It begins early in Mr Kilmurry’s direction of choices, to keep this play from too much unsettling emotional confrontation and social criticism, when he directs Mr Meegan and Ms Raison in a comic duet of rancour in the opening bar scene, that is reminiscent in style and acted manner of the famous Noel Coward husband and wife backstage tussle in the comic one-acter: Red Peppers. At no time from that first introductory scene, or during the many re-visits to the Landlord and Landlady, throughout the play, do we have a hint of the tension of the tragedy that is underpinning the psychological logicalities of the petty cruelties that this couple inflict on each other. So, that when we do come to the last pain filled scene, that reveals the reasons for those personal tensions between the couple, the inherent ‘melodrama’ of the writing is exposed by the ‘glancing’ grasp and relatively, ‘pretended’ depths of the true tragedy, ‘displayed’ by the actors. It is this weakness of tonal choice from the Director, throughout the production, that culminates excruciatingly in this ultimate scene of human dilemma, so that the ‘truth’ of the realities are, relatively, played as soap-opera melodrama. The thematic concerns of the writer are undermined, the strength and celebrity of this writer’s achievements, diminished. This production is one that values theatrical comic gesture and characterisation over and above the social realism at the core of the writer’s gifts.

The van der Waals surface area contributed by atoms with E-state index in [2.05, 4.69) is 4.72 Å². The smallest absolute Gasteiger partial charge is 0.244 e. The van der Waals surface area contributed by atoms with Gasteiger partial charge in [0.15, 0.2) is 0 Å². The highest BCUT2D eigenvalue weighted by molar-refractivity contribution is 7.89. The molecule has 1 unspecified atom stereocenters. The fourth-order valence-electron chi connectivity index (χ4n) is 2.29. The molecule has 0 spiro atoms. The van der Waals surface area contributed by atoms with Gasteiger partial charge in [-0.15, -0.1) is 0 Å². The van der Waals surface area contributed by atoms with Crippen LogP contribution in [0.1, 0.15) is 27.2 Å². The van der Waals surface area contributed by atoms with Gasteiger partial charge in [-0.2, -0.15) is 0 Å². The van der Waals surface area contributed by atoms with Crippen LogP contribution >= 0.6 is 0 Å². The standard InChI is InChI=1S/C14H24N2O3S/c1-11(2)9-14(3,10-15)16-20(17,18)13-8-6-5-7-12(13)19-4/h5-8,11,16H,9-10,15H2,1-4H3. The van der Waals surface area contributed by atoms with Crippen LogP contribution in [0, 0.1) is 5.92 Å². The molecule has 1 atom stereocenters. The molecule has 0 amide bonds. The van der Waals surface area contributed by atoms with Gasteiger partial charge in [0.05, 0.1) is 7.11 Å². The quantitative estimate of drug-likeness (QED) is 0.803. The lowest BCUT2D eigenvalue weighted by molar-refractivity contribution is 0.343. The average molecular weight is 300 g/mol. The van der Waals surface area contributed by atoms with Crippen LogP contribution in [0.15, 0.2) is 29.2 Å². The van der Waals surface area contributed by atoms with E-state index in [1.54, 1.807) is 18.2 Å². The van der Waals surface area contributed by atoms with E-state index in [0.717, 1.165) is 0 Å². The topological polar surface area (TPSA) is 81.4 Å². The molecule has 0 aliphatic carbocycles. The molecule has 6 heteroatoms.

And although, Mr Cartwright has not the utter ‘courage’ of a Ken Loach, a fearless British film-maker working in the same area of concern (Riff-Raff (1991); Ladybird, Ladybird (1994)) where the ‘truth’ is told in unflinching reality, Two is still a play that ought to send, similarly, messages of protest about a social system that is so merciless and so deliberately anaesthetised in its elected governmental actions. That our world is still in that flux of hypocritical societal concern for economic profit over human consequences, Mr Loach produced the award winning I, Daniel Blake, in 2016. (I wonder, how many of this audience elected to see this important but difficult and confronting film?) This Ensemble production and the acting of Two seems to have elected to entertain its audience with mild sentimental catharsis instead of the stark tragedy.
This production pleased the Ensemble audience I was with and I guess the artistic management knows what style of ‘horse’ will make a winning at the ‘post’. I note, that many of the critics have concluded, as did my audience, that this production of Two is a good time in the theatre and well done. I just cannot understand why this play was chosen for the season, if its social critique was to be reduced in its human impact, and presented, instead, as a relatively, light entertainment with a warm-hearted comfiture.
Mr Cartwright has written, in 2016, a sequel to this play called Two 2. By the way, his most famous play is the fantasy escapist The Rise and Fall of Little Voice (1991). Some of you may remember Jane Horrocks and Brenda Blethyn in the 1992 film.
Company: Ensemble Theatre
Venue: Ensemble Theatre, Kirribilli, Sydney
Dates: 24 March – 6 May 2017
For more of Kevin Jackson’s theatre reviews, check out his blog at Kevin Jackson’s Theatre Diary
Other reviews you might enjoy:
- The Rasputin Affair (Ensemble) – theatre review
- The Plant (Ensemble) – theatre review
- Murder on the Wireless (Ensemble) – theatre review
David Edwards is the editor of The Blurb and a contributor on film and television